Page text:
It is also the story of how, as a mature woman and a mother herself, she came face to face with what happened to her as a child — how she found the strength to drag her terrible and long-buried memories into the light in order to move on.
Beautifully written, this is a disturbing, compelling and ultimately inspirational story.
Rights sold: Australia/New Zealand (HarperCollins Australia, Sept. 2002)
Erin Travers is running away from her life and taking her two sons with her to a small town on the ruggedly beautiful Eyre Peninsula. The close-knit township is full of happy childhood memories for Erin, but she’s bringing a whole lot of baggage with her.
When the peaceful community is disrupted by theft and arson, rumours fly about who is responsible. In a small town where lives are tangled too closely together, old grudges flare, fingers are pointed and secrets are unmasked.
From the bestselling author of Claiming Noah, Running Against the Tide is brimming with malice and threat, and cements Amanda Ortlepp’s position as one of Australia’s most compelling storytellers.
Praise for Claiming Noah: ‘Emotions run high… A gripping, emotionally charged story’ Herald Sun
‘A thrilling and morally fascinating read’ Good Reading
A taut, emotional thriller about biology, ownership and love. Catriona and James are desperate for children, and embark on an IVF program. After a gruelling round of treatments, Catriona finally falls pregnant, and they donate their remaining embryo anonymously. Diana and Liam are on a waiting list to receive an embryo. Sooner than expected, they are thrilled to discover one is available.
After a difficult pregnancy, Catriona gives birth to Sebastian. But severe postnatal depression affects her badly, and quickly turns into deadly psychosis. For her protection and her baby’s, she’s admitted into psychiatric care. When she comes home, she again struggles to bond with her baby, but gradually life finds its own rhythm. Meanwhile, Diana has given birth to a beautiful little boy, Noah.
But when he is two months old Noah is abducted… and Diana and Liam’s nightmare begins.
Complex and thought-provoking, Claiming Noah is one of those books that invites opinions and discussions. In this case, the moral, legal and ethical aspects of embryo adoption come under the microscope as two mothers stake their claim on one little boy. Who has the most right? Bet you already have an initial opinion!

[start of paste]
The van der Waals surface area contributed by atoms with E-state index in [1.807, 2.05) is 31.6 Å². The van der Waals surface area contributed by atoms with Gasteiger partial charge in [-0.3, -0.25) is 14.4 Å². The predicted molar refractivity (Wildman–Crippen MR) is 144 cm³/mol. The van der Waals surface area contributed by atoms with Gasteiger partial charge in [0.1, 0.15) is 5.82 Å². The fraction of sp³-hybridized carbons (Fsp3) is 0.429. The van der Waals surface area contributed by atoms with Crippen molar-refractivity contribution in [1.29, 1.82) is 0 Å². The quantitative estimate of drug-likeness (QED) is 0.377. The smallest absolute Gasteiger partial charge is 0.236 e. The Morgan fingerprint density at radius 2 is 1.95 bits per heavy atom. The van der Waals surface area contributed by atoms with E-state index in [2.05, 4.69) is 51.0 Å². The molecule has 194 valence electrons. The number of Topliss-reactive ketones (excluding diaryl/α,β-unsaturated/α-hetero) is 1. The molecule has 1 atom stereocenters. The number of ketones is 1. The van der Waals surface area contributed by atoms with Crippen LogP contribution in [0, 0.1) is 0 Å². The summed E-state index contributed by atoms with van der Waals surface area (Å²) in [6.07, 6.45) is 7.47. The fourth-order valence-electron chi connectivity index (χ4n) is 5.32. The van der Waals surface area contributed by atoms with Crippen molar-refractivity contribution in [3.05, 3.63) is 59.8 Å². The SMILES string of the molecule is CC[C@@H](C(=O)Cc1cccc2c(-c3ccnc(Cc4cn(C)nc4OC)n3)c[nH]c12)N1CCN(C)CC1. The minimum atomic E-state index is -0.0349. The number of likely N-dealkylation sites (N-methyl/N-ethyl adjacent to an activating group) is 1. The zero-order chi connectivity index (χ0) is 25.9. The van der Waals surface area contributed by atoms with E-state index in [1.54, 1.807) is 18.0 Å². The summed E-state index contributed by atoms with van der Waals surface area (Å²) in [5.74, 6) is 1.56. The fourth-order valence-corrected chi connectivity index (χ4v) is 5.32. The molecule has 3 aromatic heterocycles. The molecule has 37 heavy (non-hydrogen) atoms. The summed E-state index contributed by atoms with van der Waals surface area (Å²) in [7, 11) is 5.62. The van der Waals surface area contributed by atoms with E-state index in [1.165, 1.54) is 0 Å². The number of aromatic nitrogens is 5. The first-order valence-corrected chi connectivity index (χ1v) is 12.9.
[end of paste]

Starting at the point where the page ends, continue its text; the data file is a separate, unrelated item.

Claiming Noah starts with the emotional rollercoaster of infertility, with Catriona and James embarking on an IVF program, hoping that one of their four embryos will take. The program is gruelling and, when Catriona falls pregnant on the third attempt, the couple decides to donate their remaining embryo. Going through it all again would be too much, they feel. For Diana and Liam, it’s an answer to prayer. Despite opposition arising from Diana’s Catholic upbringing, the couple chooses embryo adoption so Diana can carry a child in her womb. The two couples give birth a month apart.
The joy of motherhood eludes Catriona, who is unable to bond with Sebastian due to severe postnatal depression. After her illness develops into postpartum psychosis (or puerperal psychosis), she’s admitted into psychiatric care; eventually she returns home, determined to bond with her son. Meanwhile, Diana is loving motherhood, but when Noah is abducted at two months old, her world comes crashing down. When Noah is found two years on, the battle is on as both mothers fight to claim him as their own.
E N D
When a Chinese monk broke through a hidden door in 1900, he uncovered one of history’s greatest literary secrets: a 1000-year-old time capsule of life along the ancient Silk Road. Inside the chamber on the edge of the Gobi Desert, documents were piled from floor to ceiling. The gem among them was the Diamond Sutra of 868 A.D., now recognised as the world’s oldest printed book.